8 to 12 slender carrots, peeled and trimmed
8 to 12 baby turnips, peeled
6 to 8 fingerling potatoes, scrubbed and cut in half lengthwise
1 to 2 large parsnips, peeled, trimmed and cut diagonally into 1-inch-thick slices
1 to 2 medium onions, trimmed, peeled and halved, each half cut into quarters
1 to 2 large beets, peeled and cut into thick wedges
1 celery root, trimmed and halved, halves cut crosswise into 1-inch-thick slices
1 whole head of garlic, separated into cloves, unpeeled
2 or 3 sprigs of fresh rosemary, sage and thyme
Fresh ground black pepper
Olive oil

Preheat the oven to 400 degrees.Put all the vegetables and the herb sprigs in a large baking dish. Season well with salt and black pepper, drizzle generously with olive oil, and toss them with your hands to coat them evenly. Put the baking dish in the preheated oven and cook, stirring the vegetables occasionally, until they are tender and golden brown, about 45 minutes. Serve the vegetables from their baking dish.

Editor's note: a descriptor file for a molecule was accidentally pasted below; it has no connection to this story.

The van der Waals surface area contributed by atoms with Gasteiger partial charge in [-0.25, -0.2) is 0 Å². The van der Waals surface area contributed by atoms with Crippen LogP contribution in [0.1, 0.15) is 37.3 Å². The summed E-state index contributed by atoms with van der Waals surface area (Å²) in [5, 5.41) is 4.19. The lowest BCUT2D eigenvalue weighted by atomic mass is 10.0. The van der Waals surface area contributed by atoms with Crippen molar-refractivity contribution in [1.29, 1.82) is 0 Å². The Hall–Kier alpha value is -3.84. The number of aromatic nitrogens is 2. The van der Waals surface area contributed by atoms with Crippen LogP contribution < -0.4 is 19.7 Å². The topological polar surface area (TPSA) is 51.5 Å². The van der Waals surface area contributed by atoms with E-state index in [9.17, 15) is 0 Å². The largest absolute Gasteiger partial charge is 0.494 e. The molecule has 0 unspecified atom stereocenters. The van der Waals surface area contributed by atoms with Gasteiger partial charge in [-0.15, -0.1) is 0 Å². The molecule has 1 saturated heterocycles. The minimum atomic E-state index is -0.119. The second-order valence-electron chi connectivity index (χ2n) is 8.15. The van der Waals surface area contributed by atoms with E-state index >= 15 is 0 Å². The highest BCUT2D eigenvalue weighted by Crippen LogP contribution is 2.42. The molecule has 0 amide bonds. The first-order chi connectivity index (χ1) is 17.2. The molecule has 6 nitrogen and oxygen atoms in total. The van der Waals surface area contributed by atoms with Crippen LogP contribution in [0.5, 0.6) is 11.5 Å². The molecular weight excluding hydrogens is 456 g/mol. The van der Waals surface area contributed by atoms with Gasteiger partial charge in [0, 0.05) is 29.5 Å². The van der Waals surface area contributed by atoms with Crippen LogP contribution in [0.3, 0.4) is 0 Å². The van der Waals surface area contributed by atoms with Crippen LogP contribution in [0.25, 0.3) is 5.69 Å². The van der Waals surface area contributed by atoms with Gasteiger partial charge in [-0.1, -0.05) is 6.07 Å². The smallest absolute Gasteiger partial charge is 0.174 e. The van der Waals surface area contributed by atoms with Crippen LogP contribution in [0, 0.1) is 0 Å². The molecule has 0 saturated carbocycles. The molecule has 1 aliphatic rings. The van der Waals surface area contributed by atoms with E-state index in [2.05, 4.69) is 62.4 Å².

Fennel and Frisee Salad with Dried Cranberries, Feta, Citrus and Balsamic Vinaigrett
1 head fennel, sliced very thin
3 heads frisee, washed and pulled apart (romaine can be used as substitute)
1/4 cup dried cranberries
One 6-ounce can mandarin orange slices
One 4-ounce package feta cheese

Balsamic Vinaigrette
1/4 cup balsamic vinegar
1 tablespoon honey
1 shallot, diced
2 tablespoons Dijon mustard
1 cup olive oil
Fresh-ground black pepper

Whisk together the above ingredients. Chill and use as needed. This vinaigrette will last up to two weeks once made.

In a large bowl, toss the fennel with a few tablespoons of the vinaigrette. Allow to marinate for 30 minutes. Add the rest of the ingredients and toss well to coat with the vinaigrette.

Herb- and Garlic-crusted Turkey Breast and Herb Turkey Velouté

For the turkey:
Two 3 1/2- to 4-pound bone-out turkey breasts
1 1/2 tablespoons olive oil
6-8 cloves garlic, minced
1/2 cup chopped herbs (parsley, thyme, sage, chives)